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Bullet to the Head: A Movie Review

Updated on December 13, 2016
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The first step is to know what you do not know. The second step is to ask the right questions. I reserve the right to lean on my ignorance.


I should start by saying, that I do believe that Bullet to the Head is meant to be, what was called, in the 1970s, an exploitation film. The term "exploitation" has a very specific meaning. An exploitation film is cinema that consciously does not aim to be great art; the exploitation film deliberately lowers the bar, where "art" is concerned. Such a movie spares no time for nuance or complexity.

The characters are distilled down to their most bare-boned functional essence. If a character is a cop, barber, accountant, teacher, lawyer, trapeze artist, paramedic, dog groomer, or what have you, the characters are quintessentially that and very little more. There is no or a minimal amount of personalization and individualization necessary, or wanted. The role of the characters are to be what they are only to the extent necessary to move the plot along.

Nuance, complexity, and even authenticity are sacrificed to the cause of speed, of telling a fast-paced tale. What narrative story there is functions more like a delivery system for high-octane, adrenaline-stirring action, adventure, and thrills. That is how its supposed to work out in theory.

If you look above, at the picture of one of the promotional images of the film, you can tell a lot about what its supposed to be about, even before you see the film, should you decide to do that.

1. The title of the film is "Bullet to the Head." I can report that the film rather delivers what it promises; but note how very meager the promise is, which goes back to that "low-set bar" thing I mentioned earlier.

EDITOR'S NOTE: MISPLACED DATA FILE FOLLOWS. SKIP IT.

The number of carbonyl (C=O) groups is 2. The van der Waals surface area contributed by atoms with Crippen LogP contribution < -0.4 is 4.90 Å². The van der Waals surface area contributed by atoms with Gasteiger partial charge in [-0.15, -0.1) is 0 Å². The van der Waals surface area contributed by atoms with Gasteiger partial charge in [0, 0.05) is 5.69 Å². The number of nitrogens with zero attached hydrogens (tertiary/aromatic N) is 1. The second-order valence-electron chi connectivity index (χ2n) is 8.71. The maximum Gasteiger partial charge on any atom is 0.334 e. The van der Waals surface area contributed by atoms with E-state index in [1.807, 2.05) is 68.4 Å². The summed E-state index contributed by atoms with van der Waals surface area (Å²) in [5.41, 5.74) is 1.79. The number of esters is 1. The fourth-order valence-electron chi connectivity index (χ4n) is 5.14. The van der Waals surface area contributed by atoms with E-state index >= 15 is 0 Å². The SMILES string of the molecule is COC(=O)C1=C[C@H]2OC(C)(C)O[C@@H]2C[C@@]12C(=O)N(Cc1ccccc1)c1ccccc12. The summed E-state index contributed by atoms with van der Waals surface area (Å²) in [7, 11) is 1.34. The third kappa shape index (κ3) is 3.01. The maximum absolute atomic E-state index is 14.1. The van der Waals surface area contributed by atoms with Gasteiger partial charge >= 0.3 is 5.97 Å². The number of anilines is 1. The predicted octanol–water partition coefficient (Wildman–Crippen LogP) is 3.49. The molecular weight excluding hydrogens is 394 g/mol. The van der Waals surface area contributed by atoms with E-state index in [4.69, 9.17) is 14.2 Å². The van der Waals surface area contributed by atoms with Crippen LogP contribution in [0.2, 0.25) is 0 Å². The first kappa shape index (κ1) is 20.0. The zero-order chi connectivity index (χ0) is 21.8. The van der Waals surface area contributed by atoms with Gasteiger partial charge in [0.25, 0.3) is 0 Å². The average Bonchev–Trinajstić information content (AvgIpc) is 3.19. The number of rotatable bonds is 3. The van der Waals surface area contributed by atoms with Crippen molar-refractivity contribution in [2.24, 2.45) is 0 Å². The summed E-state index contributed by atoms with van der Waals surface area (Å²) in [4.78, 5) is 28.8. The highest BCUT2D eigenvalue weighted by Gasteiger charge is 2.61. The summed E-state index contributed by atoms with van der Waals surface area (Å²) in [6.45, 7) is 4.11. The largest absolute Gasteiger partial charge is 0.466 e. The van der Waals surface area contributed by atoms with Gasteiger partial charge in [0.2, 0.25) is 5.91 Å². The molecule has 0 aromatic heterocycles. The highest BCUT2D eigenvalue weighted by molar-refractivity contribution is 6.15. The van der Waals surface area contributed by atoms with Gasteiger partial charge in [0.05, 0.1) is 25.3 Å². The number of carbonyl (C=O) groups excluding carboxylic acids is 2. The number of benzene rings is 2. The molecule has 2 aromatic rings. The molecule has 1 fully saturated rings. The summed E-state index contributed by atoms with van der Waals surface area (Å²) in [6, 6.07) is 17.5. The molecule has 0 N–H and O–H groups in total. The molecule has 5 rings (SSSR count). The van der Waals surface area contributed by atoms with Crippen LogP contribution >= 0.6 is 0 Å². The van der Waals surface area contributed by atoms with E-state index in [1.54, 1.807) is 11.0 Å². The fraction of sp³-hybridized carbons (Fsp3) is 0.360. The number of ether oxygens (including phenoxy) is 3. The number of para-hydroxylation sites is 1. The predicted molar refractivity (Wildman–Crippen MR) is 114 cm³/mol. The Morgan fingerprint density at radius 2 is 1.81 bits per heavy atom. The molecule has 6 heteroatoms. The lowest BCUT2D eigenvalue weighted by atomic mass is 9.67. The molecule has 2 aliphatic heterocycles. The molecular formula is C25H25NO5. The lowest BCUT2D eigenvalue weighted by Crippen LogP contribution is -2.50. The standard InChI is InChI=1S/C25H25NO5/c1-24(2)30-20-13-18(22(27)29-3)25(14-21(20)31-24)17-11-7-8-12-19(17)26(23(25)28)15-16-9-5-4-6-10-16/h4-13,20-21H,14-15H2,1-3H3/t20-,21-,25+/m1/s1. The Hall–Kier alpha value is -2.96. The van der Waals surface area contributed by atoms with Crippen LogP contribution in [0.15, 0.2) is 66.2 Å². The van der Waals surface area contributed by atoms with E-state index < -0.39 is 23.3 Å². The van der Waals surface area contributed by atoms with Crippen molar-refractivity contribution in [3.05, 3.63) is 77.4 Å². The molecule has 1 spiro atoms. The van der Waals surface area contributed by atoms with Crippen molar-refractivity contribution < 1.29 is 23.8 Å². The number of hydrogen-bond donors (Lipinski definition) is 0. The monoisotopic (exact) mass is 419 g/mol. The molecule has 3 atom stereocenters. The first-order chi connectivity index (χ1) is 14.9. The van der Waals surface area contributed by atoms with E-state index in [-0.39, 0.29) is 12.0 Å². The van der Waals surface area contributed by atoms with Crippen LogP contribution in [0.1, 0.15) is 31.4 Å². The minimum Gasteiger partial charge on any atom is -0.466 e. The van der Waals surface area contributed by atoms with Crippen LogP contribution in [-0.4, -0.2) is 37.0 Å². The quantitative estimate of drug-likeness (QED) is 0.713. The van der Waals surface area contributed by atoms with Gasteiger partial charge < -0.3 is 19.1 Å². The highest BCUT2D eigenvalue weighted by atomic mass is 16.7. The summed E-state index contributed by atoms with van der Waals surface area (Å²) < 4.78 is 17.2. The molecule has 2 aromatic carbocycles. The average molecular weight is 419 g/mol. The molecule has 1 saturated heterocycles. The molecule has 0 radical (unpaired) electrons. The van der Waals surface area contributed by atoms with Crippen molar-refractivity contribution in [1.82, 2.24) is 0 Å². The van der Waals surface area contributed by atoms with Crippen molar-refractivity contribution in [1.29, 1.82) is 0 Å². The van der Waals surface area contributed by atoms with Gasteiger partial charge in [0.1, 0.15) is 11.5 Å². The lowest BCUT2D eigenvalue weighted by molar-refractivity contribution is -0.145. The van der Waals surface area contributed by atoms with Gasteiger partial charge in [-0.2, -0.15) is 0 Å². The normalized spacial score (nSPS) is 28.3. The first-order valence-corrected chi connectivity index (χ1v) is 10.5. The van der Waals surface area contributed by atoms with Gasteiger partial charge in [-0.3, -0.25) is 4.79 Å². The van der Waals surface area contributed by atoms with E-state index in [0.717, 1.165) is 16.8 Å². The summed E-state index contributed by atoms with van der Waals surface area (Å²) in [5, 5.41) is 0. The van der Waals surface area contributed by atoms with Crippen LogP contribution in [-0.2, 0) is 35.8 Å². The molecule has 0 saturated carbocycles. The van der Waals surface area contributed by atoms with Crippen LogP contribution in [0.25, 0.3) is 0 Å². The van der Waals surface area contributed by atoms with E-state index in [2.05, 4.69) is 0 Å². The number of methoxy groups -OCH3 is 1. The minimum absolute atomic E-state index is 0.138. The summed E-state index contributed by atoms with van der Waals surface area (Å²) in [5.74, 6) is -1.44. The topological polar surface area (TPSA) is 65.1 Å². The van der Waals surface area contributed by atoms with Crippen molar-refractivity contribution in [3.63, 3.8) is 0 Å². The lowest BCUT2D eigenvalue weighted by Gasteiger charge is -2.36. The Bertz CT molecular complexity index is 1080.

2. We see a muscular Sylvester Stallone, with his shirt off.

3. He has a bunch of tattoos all over his shoulders.

4. Mr. Stallone seems to be holding a firearm.

5. Mr. Stallone has an expression on his face, which is meant to be angry, ferocious, and menacing.

6. There is a little blurb saying, "Revenge Never Gets Old."

7. If those of you who have not yet seen the film, are guessing that an angry, ferocious, and menacing Sylvester Stallone, with his muscles, tattoos, and firearms in tow, means to take bloody retribution against a party or parties unknown, you all have shown admirable prescience.

I must say that this film is unintentionally hilarious in several respects. One scarcely knows where to start. But seriously folks, this film has profound structural problems, even granting it "exploitation" status; because, as you know, some exploitation films are better than others.

I. This film is structurally flawed. By that, I mean, the very plot hangs on an untenable contradiction.

First, let me give you the basic story, in brief. It seems that Stallone plays a contract assassin, who works for "scum," as his character puts it, taking out people "who are even worse." Stallone works with a partner, a younger fellow. They do a job, killing a former police detective cum low-level drug dealer and addict.

After the job, someone tries to kill the assassin pair. He manages to liquidate Stallone's partner, but Stallone, of course, gets away. Stallone's character seems to be vaguely sad about that turn of events; but on the other hand, the dead partner went into the business with his eyes wide open, as it were, about the hazards of the job.

Otherwise, Stallone seems to be inclined to lay low.

A young and very good-looking Asian-American homicide detective flies in to the city. He has an interest in the case. You see, the dead cop cum drug dealer, was his former partner. The two worked together for six years.